International Registered exhibition

13/04/2025 - 13/10/2025

Designing Future Society for Our Lives



Never before have humankind’s capabilities been as developed as they are now.

Unprecedented economic growth and the Millennium Development Goals (MDGs), the collaborative initiative for addressing global issues, have pulled more than one billion people out of dire poverty. Moreover, breakthroughs in science and technology have pushed the boundaries of human potential and permanently changed the way we interact with the world around us.

However, progress has not been brought about without new challenges. Economic growth has also produced income and wealth inequality, giving rise to social unrest and conflicts. Breakthrough technologies like artificial intelligence (AI) have the potential to arouse anxiety about the value and quality of human life.

The new reality forces us to confront some of the most profound questions about the human experience. What is happiness? What is fulfilment?

What the world requires is a new approach that can expand human potential, get over the challenges of today, and provide guidelines for a better future; a better life for more people, all over the world, and a practical vision of the future that is not only created for all, but is created by all.

The theme of Expo 2025 Osaka Kansai, "Designing Future Society for Our Lives", intends to approach such complex issues through facilitating the participation of as many people as possible and bringing their ideas together to design a more inclusive and sustainable future.

The overarching theme of World Expo 2025 Osaka Kansai, "Designing Future Society for Our Lives" is supported by three subthemes:

  • Saving Lives
  • Empowering Lives
  • Connecting Lives

It aims to focus on human lives.

The theme calls on each and every individual to think about their own aspirations and empower them to realise their full potential and push forward the worldwide effort to create a sustainable society that embraces all such aspirations.

It aligns with global efforts to tackle the common international community issues outlined in the United Nation’s Sustainable Development Goals (SDGs) within three specific focus areas: Saving Lives, Empowering Lives, and Connecting Lives. A pivotal step in achieving these goals will be the actualisation of Society 5.0, Japan’s catalysing initiative to empower individuals to confront head-on the issues of the times, by leveraging the technological breakthroughs in the Internet of Things (IoT), AI, robotics and big data, among others. Expo 2025 Osaka Kansai will be a place to co-create a sustainable society that can support the aspirations of all through the sharing of new ideas from each participant.

Osaka-Kansai has a world-class transportation infrastructure. The city is serviced by three major airports, numerous large seaports, and connected to the rest of Japan through a network of immaculate superhighways and world-famous Shinkansen bullet trains. Access for both domestic and international guests could not be easier.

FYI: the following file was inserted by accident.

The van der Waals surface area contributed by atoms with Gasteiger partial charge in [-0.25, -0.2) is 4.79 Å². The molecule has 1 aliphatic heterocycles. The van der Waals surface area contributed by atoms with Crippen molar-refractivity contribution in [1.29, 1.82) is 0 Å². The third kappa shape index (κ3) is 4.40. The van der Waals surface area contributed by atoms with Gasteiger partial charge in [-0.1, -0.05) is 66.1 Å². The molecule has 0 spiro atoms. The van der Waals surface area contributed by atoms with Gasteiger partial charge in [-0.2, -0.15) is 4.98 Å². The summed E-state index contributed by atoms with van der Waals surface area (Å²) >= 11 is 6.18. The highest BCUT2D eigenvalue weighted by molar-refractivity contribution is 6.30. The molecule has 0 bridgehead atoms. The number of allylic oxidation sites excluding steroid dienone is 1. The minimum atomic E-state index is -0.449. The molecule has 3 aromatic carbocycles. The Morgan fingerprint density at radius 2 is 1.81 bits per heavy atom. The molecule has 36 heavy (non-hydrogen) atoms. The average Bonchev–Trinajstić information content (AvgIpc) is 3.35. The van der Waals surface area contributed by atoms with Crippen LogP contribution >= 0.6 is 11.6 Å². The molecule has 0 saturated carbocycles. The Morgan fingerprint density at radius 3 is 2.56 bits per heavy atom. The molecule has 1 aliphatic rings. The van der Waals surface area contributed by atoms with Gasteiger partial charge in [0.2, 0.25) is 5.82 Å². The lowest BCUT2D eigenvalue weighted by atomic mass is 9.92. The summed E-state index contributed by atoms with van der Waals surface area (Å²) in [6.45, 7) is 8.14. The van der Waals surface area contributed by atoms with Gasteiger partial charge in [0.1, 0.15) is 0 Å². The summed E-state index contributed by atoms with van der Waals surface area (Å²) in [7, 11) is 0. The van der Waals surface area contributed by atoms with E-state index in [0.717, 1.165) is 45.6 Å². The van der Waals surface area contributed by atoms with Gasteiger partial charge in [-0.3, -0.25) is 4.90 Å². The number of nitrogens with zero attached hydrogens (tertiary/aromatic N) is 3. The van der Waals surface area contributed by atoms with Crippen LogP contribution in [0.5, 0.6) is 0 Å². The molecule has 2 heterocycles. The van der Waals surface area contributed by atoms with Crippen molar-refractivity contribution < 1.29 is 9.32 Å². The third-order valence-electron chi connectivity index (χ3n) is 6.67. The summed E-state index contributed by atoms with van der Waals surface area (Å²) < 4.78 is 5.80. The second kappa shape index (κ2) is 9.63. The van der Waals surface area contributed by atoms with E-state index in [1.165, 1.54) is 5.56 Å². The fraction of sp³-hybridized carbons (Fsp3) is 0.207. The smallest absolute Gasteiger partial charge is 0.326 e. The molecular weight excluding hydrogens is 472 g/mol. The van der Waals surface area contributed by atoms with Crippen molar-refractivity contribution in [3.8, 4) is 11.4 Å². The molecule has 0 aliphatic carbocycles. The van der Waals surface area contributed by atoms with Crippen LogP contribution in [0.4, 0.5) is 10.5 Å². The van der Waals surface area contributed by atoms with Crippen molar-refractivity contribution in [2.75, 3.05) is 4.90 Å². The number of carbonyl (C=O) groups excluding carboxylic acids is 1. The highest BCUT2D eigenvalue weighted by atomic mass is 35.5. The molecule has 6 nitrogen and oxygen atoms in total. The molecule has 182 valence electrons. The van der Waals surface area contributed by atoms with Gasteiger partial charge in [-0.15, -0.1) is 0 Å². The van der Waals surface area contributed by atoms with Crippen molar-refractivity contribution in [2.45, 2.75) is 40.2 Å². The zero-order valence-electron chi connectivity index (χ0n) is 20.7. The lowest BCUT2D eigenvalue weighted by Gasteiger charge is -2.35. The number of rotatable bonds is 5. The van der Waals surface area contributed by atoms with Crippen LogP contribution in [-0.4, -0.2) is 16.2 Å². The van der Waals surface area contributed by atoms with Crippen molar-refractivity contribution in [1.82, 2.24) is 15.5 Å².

An analysis of the expected approximately 28 million visitors and resulting accommodation requirements, together with plans for new construction and assumptions for the demand of other visitors, demonstrates that Osaka-Kansai’s accommodation would be more than sufficient. Even at peak visiting periods, there would be room to spare in nearby hotels.

The venue itself, Yumeshima Island (which literally translates as dream island) is a man-made island owned by Osaka City. This allows authorities total freedom to design and develop the infrastructure required for an optimal Expo experience. With its captivating views of the Seto Inland Sea, its continuous light breeze, and its proximity to central Osaka—only 20 to 30 minutes from downtown—Yumeshima Island can live up to its name as a dream venue for the Expo.

The Kansai region, with Osaka as its hub, is a region with a daring spirit to challenge, a rich culture that blends the traditional with the modern, and advanced life-sciences technologies as well as other fields. The city has borne many unique ideas and inventions, like instant ramen, karaoke, and conveyor-belt sushi that have had great, long-lasting benefits to the daily lives of many.

For more than 1,600 years, the Kansai region, which includes the cities of Osaka, Nara, and Kyoto, was home to Japan’s capital. Nara was called the easternmost stop on the fabled Silk Road, serving as a gateway to ideas and influences from around the world.
Astoundingly, half of Japan’s National Treasures, and 6 UNESCO World Heritage Sites can be found in the Kansai region. Osaka-Kansai, has been recognised one of the world’s safest, most secure and liveable cities. Osaka hosted a World Expo in 1970 and a Horticultural Expo in 1990.